The jeep was rented and packed with a few belongings I would need for the next couple of days. The sun was just beginning to rise when I left Agadir, Morocco. By the time it started heating up I was surrounded by desert.
The landscape was desolate, but from time to time I was surprised by a lone shepherd or children playing outside a house in the far distance. In one place, where the road led me closer to the coastline, I saw fishermen sitting on a cliff, their long rods arcing toward the ocean far below.
I was amazed at how seamlessly the Sahara’s dunes melt into the Atlantic Ocean. After several hours of driving, passing Goulimine (the Gateway to the Desert) and Tan-Tan, it was a relief to see a sign saying I had finally reached La Courbine d’Argent, a small family-owned hotel about 250 miles south of Agadir.
In the evening I sat down and talked to the hotel owners, Anne and Paul Italiano, who said their dream came true when they opened this place in 2004. “April to November is high-season,” Paul said as he served me a well-balanced aperitif. “Especially fishermen from France [who] come here to catch maigre courbine.”
Though it was low season and I seemed to be the only guest, I was certainly not the only one at the dinner table. A group of technicians who work at a nearby wind turbine company eat here daily. They were all raving about the food and after trying it myself I couldn’t agree more. The smooth zucchini and cheese soup followed by a mouth-watering carbonara was a feast I won’t soon forget.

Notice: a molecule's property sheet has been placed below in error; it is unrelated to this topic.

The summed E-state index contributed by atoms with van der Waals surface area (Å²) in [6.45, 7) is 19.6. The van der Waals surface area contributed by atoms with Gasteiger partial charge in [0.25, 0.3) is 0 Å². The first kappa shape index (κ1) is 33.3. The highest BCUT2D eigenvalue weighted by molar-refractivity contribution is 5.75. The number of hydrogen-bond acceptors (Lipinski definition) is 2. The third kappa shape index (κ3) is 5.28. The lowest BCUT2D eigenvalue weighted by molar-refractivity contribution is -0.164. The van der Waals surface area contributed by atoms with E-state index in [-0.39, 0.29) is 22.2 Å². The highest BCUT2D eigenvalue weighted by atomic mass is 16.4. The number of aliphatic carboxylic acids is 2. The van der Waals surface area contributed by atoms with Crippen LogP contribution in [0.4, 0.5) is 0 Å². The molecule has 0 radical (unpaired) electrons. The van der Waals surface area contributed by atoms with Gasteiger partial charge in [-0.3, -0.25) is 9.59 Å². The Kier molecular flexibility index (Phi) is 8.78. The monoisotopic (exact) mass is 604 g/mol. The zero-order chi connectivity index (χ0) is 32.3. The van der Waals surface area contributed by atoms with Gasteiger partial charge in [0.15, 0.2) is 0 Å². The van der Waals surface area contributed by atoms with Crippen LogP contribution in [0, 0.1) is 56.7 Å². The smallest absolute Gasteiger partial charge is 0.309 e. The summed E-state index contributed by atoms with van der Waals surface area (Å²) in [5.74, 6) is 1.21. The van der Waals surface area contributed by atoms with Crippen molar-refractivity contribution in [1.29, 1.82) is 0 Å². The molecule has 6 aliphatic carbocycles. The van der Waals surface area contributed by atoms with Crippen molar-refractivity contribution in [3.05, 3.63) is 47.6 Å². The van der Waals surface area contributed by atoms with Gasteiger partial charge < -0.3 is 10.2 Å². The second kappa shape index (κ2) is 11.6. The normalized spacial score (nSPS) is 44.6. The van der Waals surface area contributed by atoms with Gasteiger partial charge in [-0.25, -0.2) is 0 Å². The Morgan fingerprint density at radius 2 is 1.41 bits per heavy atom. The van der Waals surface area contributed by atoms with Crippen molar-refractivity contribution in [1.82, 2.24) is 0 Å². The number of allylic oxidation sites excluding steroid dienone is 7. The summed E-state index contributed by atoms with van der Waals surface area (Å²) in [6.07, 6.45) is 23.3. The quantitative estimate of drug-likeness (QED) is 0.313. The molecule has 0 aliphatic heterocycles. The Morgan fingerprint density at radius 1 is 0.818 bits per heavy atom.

The next morning I went on a day excursion to the nearby (and stunningly beautiful) Naila Lagoon in Khenifiss National Park, where I was able to join a fisherman on a short boat ride and see where more than 20,000 migrating birds (including wading ones like flamingos, grey herons, and whimbrels) come to winter each year.
My adventure continued in Tarfaya, just north of Morocco’s border with the Western Sahara. The small town was once an outpost for Aéropostale (the airmail service established in 1918 between France and its colonies in South America and Africa), where Antoine de Saint-Exupéry worked in the late 1920s.
A museum dedicated to Saint-Exupéry and his fellow mail pilots debuted there in 2004, 60 years after the beloved aviator-author died in a plane crash over the Mediterranean. Some original drawings made by Saint-Exupéry, who was powerfully influenced by the time he spent in the Sahara, are on display as well.
I went to see the sculpture honoring the Le Petit Prince author on the beach, too. Gazing out at the ocean, something caught my eye about 50 yards into the surf. Later I learned that the decaying structure was Casa del Mar, a fort built by the British when they occupied Morocco in the late 19th century. Now it’s an abandoned landmark surrounded by the Atlantic — beautiful and frightening at the same time.
I had reached the end of my trip and it was time to go back. Hospitality, an old fortress, rare birds and Saint-Exupéry, all united by the glittering golden desert, where many secrets are still hidden and some are revealed bit by bit.
Hanna Snarberg (a Swede) and her partner, Alex (a Ruskie), share their wanderlust on their travel blog, Sam and the Dunes (“Sam” is their lovable pooch).